1962: Cuban Missile Crisis – Myth & Reality

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‘I believe that we created, built and manufactured the Castro movement out of whole cloth and without realising it.’

President John F Kennedy to Jean Daniels (October, 1963)

The Myth

North American television, film and media depict the so-called ‘Cuban Missile Crisis’ as a trial of strength between the noble (capitalist) United States (which stood for freedom and democracy), and the evil (Communist) country of the Soviet Union (which stood for despotism, tyranny, and slavery). The general mythic narrative still found in text-books and popular entertainment is that US Intelligence discovered that the USSR intended to ship nuclear missiles to the island nation of Cuba (situated just off the coast of North America), together with thousands of expert Soviet military and civilian personnel, to install, service and if need be, ‘fire’ these missiles at the US on behalf of the Soviet Union. President Kennedy instantly ordered a naval blockade of Cuba, awaiting the Soviet fleet. As the Soviet fleet approached (carrying the missiles and personnel) the war of words intensified between the USA and the USSR, with each threatening the other. As the Soviet fleet approached the US naval blockade, General Secretary Khrushchev ordered the fleet to stop, turn-around and return the missiles to the USSR. The capitalist world rejoiced at this victory of US sabre rattling and brinkmanship. The problem with this narrative is that none of it is true.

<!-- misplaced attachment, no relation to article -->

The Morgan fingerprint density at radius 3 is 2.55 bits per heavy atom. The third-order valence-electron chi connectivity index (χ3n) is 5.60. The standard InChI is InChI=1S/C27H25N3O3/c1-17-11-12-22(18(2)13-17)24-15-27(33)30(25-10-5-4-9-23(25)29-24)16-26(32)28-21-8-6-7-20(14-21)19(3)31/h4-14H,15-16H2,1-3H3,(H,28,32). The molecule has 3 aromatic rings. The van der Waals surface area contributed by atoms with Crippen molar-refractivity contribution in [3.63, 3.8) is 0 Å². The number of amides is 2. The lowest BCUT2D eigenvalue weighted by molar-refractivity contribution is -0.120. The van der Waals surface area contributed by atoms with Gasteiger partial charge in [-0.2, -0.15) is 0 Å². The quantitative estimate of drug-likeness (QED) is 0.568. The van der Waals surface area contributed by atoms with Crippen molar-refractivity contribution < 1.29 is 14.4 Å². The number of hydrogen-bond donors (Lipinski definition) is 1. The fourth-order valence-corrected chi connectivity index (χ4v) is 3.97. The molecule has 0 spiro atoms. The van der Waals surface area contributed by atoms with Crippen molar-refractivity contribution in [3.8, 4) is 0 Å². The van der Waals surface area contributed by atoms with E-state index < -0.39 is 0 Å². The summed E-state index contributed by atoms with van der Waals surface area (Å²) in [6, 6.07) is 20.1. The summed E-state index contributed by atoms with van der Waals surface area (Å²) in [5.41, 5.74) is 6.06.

The Reality

The Cuban Missile Crisis is a historical 13 day event that occurred between October 16th – October 28th, 1962. It is important to remember that Soviet nuclear missiles were already present on Cuba prior to this ‘crisis’ breaking-out, and that the US version of events is purely fictional. When Fidel Castro led the Cuban people to a successful Socialist Revolution in 1959 (ousting the US-backed dictator Batista),  he was undecided on which form of Socialism he followed, or if Cuba would align itself with either China or the USSR. Nikita Khrushchev was a reformists, revisionist Trotskyite, who had demonised Joseph Stalin in 1956, and steered Soviet Russia away from the direct Revolutionary path. China rejected the criticism of Joseph Stalin, and the subsequent Soviet policy of ‘peaceful coexistence’ between capitalism and Communism, because it meant that the oppressed masses of the world had no ‘right’ or ‘ability’ to rise-up and over-throw their oppressors. Indeed, whilst Castro led his band of Cuban volunteers in Cuba, it was China that openly backed his Revolution, with the USSR staying very much on the sidelines. This initial difference can be seen as Fidel Castro had leading members of the Cuban Socialist Party exiled to Czechoslovakia for daring to create a direct link with Moscow that by-passed his governmental authority. As the Soviet Union was concerned about losing influence in the world to Communist China, it started making a more concerted effort in the region to court Fidel Castro and influence the direction of the Cuban Revolution.